Uncategorized Erdogan vows to continue Turkey’s fight against terror

Erdogan vows to continue Turkey’s fight against terror

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President Recep Tayyip Erdogan

President Recep Tayyip Erdogan has said Turkey’s fight against terrorism would continue in eastern Turkey as well as the Qandil mountain in northern Iraq and northern Syria.

Addressing the Justice and Development (AK) Party’s parliamentary group in the capital Ankara on Tuesday, Erdogan highlighted Turkey’s determination in its fight against the PKK terror group.

“We will not get out from [southeastern mountains of] Cudi, Gabar, Bestler-Dereler, Tendurek, and Qandil,” said Erdogan.

“We will continue to do what is necessary for our nation’s tranquility. We will also do what is necessary in the northern part of Syria.”

Airstrikes on PKK targets in northern Iraq, where the terror group has its main base in the Mt. Qandil region, near the Iranian border, have been carried out regularly since July 2015, when the PKK resumed its armed campaign.

The PKK is listed as a terrorist organization by Turkey as well as the U.S. and EU. In its terror campaign against Turkey, which has lasted for more than three decades, over 40,000 people have been killed, including women and children.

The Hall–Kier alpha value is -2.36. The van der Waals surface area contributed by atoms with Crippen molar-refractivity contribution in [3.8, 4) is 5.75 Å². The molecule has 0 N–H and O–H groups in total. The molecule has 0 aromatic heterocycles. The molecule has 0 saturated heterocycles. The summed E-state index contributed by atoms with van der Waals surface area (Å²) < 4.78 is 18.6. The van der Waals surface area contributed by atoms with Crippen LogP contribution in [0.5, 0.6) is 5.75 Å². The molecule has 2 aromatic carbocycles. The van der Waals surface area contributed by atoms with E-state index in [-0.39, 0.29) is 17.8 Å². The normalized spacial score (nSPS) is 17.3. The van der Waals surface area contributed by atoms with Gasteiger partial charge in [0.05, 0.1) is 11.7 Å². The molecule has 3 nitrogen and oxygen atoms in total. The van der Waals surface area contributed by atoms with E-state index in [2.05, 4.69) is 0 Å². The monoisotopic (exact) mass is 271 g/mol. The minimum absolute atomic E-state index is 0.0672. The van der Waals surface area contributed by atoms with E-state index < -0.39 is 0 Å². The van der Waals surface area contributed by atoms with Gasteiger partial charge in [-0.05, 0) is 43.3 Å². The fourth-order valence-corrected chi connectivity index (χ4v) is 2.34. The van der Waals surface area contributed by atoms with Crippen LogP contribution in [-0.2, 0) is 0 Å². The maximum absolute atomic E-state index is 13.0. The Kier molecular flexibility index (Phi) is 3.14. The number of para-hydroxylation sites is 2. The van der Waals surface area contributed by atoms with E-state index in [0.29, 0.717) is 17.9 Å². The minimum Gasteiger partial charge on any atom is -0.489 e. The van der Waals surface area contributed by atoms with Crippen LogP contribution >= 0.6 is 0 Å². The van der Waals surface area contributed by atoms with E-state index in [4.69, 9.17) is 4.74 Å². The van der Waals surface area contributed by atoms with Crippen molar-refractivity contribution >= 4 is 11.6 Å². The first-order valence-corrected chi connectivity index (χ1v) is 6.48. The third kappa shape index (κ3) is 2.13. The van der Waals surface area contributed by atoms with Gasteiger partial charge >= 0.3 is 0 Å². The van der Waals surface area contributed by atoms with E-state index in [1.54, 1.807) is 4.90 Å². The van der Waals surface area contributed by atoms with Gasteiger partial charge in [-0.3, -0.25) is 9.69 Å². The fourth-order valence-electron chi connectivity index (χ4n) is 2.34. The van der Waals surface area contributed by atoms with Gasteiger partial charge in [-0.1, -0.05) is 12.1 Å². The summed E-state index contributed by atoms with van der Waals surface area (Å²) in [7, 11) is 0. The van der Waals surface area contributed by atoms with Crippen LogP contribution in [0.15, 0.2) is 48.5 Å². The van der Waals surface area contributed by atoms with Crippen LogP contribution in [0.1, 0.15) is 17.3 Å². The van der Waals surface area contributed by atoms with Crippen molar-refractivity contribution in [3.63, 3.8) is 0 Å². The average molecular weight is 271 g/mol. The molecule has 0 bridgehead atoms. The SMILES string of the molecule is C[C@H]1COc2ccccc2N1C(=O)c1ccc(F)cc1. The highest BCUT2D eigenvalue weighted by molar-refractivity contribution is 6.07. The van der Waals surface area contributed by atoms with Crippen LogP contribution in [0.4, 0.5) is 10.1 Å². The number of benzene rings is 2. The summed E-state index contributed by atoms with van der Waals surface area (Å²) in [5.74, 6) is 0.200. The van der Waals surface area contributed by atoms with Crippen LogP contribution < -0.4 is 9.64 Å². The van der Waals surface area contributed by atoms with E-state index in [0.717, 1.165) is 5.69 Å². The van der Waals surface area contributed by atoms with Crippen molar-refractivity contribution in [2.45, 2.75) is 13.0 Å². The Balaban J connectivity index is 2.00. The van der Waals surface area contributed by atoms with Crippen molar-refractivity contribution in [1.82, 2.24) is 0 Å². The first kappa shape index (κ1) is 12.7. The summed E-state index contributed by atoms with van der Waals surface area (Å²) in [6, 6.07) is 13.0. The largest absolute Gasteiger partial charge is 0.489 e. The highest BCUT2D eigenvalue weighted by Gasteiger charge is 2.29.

Erdogan also said that 4,272 terrorists have been neutralized in Syria’s Afrin region, 258 in Turkey, 353 in northern Iraq since the begin of Operation Olive Branch on Jan. 20.

Turkey launched Operation Olive Branch on Jan. 20 to clear YPG/PKK and Daesh terrorist groups from Afrin in northwestern Syria amid growing threats from the region.

– State of emergency

On March 18, Turkish-backed troops liberated Afrin town center, which had been a major hideout for the YPG/PKK since 2012.

According to the Turkish General Staff, the operation aims to establish security and stability along Turkey’s borders and the region as well as to protect Syrians from the oppression and cruelty of terrorists.

Erdogan also defended Turkey’s ongoing state of emergency that was extended on Wednesday for the seventh time.

“In this process, there is an environment of tranquility. They are demanding the state of emergency to be lifted in such environment,” he said.

“Why? Because their game will be spoiled; for this reason, we will not let you subvert the order.”

Turkey declared a state of emergency for the first time on July 20, 2016, following the defeated coup by Fetullah Terrorist Organization (FETO).

FETO and its U.S.-based leader Fetullah Gulen orchestrated the defeated coup of July 15, 2016, which left 250 people martyred and nearly 2,200 injured.

Ankara accuses FETO of being behind a long-running campaign to overthrow the state through the infiltration of Turkish institutions, particularly the military, police, and judiciary.

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